Writing a Speech in a Taxi Cab

“My presentations are often written on an airplane or in the taxi on my way to the conference”, a client told me this week, “there’s just too much else to do.” Those comments led to a thoughtful discussion about why we do presentations at all and what we hope to get out of them. Too many people do presentations because they are expected to do them. It becomes a chore rather than an opportunity.

It doesn’t have to be that way.

Many people focus on the wrong things when they’re asked to do a presentation. They spend their time gathering more information on a topic when they already know more than they could possibly present in the time they’ve been allotted. They don’t realize that a presentation is not a mind-dump of information. Audiences expect speakers to have done some editing. Audiences want the speaker to do the work in picking data that is relevant. And audiences want a reward for their attention.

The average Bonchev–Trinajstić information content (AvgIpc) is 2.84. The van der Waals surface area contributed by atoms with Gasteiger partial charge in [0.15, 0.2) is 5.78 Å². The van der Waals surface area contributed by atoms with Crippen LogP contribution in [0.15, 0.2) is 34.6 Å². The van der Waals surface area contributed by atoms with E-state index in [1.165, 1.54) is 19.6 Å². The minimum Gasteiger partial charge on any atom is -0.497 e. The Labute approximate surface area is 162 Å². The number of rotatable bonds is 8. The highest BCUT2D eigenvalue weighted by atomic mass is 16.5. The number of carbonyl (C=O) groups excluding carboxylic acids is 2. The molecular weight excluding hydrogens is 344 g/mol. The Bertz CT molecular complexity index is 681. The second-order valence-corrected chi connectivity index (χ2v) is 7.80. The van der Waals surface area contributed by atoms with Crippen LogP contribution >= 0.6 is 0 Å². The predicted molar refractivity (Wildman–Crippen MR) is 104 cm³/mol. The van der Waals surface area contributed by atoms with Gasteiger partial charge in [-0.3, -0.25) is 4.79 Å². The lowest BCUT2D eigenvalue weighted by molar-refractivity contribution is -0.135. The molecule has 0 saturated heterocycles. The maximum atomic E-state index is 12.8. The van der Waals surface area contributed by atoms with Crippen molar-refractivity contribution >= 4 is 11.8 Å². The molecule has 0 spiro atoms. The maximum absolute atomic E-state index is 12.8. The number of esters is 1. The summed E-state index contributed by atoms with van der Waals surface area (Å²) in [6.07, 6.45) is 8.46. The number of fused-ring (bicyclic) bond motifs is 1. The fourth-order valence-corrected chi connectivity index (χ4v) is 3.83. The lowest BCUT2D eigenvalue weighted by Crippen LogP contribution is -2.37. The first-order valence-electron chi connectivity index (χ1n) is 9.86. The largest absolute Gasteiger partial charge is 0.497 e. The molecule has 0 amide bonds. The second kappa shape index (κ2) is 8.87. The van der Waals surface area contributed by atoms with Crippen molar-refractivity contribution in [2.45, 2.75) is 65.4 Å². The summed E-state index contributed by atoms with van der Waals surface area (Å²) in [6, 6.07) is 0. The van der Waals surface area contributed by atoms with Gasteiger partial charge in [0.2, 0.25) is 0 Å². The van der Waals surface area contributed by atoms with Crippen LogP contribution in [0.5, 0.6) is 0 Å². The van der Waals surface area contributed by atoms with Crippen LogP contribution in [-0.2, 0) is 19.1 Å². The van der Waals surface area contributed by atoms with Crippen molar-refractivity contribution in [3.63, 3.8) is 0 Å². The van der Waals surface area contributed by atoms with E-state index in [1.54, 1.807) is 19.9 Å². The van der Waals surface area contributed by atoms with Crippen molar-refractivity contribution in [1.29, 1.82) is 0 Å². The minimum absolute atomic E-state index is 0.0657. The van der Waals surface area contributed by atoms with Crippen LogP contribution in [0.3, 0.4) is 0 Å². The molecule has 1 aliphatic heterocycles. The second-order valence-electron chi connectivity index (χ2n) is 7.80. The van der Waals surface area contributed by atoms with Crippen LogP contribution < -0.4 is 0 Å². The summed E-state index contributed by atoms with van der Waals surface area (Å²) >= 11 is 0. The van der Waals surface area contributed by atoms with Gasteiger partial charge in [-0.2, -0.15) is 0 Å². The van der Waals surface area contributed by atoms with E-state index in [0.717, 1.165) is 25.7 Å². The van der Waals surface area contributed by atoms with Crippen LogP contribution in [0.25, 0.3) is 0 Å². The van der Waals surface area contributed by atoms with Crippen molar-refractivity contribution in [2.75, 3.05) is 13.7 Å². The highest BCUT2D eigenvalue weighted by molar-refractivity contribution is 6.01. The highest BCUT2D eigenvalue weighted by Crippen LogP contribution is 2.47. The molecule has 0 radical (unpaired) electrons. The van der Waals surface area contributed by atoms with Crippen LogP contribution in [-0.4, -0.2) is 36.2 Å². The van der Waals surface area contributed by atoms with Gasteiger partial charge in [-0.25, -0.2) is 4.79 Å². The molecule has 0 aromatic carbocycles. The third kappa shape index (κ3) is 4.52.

Presentations should always be about the audience. You need to know who they are and as much about their backgrounds as possible. Then you can decide what’s in it for you. Decide on an objective for your speech. You might want to motivate, convince, educate, sell product or sell yourself. You need to have an objective so you can measure whether the presentation was successful.

Instead of spending hours on your computer googling for more information, write the conclusion to your presentation first. I call it the Big Finish. It’s the place you want your audience to be after you’ve been speaking for 20 or 40 minutes. Then write an opening that will grab their attention while you settle down your nerves. No matter how long your speech is those two things will total about five minutes. Practice the opening and closing, out loud, five times. That will take less than half an hour.

The stuff in the middle? Well, if you can, tell a good story that will make your audience more receptive to the Big Finish. They won’t be judging you on how many facts you put on the table so don’t try to cram in everything you know.

Usually, the middle takes care of itself because you know that content – that’s why you were asked to speak. If you like, you can even write it in the taxi on the way to the conference.


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Filed under Communication, Public Speaking

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